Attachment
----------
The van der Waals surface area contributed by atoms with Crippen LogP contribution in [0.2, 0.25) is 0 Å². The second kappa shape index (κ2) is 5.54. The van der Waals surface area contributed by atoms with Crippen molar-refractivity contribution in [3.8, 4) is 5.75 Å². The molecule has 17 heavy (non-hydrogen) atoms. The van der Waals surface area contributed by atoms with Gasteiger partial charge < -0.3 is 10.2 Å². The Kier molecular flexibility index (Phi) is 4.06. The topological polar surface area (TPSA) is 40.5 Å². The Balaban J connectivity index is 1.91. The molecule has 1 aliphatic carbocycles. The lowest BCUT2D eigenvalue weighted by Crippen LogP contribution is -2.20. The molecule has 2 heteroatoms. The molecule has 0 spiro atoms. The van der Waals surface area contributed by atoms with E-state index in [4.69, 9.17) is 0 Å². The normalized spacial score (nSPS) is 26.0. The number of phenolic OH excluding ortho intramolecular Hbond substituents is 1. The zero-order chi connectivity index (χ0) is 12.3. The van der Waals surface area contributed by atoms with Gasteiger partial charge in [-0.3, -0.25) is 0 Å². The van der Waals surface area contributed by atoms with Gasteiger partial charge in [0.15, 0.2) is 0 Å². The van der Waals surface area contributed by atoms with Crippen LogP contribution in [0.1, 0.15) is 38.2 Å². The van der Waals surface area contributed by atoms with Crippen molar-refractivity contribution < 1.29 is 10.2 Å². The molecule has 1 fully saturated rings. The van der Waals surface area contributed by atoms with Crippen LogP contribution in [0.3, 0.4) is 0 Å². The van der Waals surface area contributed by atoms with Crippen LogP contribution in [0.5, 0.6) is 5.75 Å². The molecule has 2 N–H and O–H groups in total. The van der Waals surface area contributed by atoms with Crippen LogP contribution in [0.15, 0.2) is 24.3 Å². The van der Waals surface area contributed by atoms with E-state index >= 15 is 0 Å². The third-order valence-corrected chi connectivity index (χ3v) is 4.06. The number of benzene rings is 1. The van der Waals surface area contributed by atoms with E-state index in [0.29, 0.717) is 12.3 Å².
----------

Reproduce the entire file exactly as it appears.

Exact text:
The van der Waals surface area contributed by atoms with Crippen LogP contribution in [0.2, 0.25) is 0 Å². The second kappa shape index (κ2) is 5.54. The van der Waals surface area contributed by atoms with Crippen molar-refractivity contribution in [3.8, 4) is 5.75 Å². The molecule has 17 heavy (non-hydrogen) atoms. The van der Waals surface area contributed by atoms with Gasteiger partial charge < -0.3 is 10.2 Å². The Kier molecular flexibility index (Phi) is 4.06. The topological polar surface area (TPSA) is 40.5 Å². The Balaban J connectivity index is 1.91. The molecule has 1 aliphatic carbocycles. The lowest BCUT2D eigenvalue weighted by Crippen LogP contribution is -2.20. The molecule has 2 heteroatoms. The molecule has 0 spiro atoms. The van der Waals surface area contributed by atoms with E-state index in [4.69, 9.17) is 0 Å². The normalized spacial score (nSPS) is 26.0. The number of phenolic OH excluding ortho intramolecular Hbond substituents is 1. The zero-order chi connectivity index (χ0) is 12.3. The van der Waals surface area contributed by atoms with Gasteiger partial charge in [-0.3, -0.25) is 0 Å². The van der Waals surface area contributed by atoms with Gasteiger partial charge in [0.15, 0.2) is 0 Å². The van der Waals surface area contributed by atoms with Crippen LogP contribution in [0.1, 0.15) is 38.2 Å². The van der Waals surface area contributed by atoms with Crippen molar-refractivity contribution < 1.29 is 10.2 Å². The molecule has 1 fully saturated rings. The van der Waals surface area contributed by atoms with Crippen LogP contribution in [0.3, 0.4) is 0 Å². The van der Waals surface area contributed by atoms with Crippen LogP contribution in [0.5, 0.6) is 5.75 Å². The molecule has 2 N–H and O–H groups in total. The van der Waals surface area contributed by atoms with Crippen LogP contribution in [0.15, 0.2) is 24.3 Å². The van der Waals surface area contributed by atoms with E-state index >= 15 is 0 Å². The third-order valence-corrected chi connectivity index (χ3v) is 4.06. The number of benzene rings is 1. The van der Waals surface area contributed by atoms with E-state index in [0.29, 0.717) is 12.3 Å².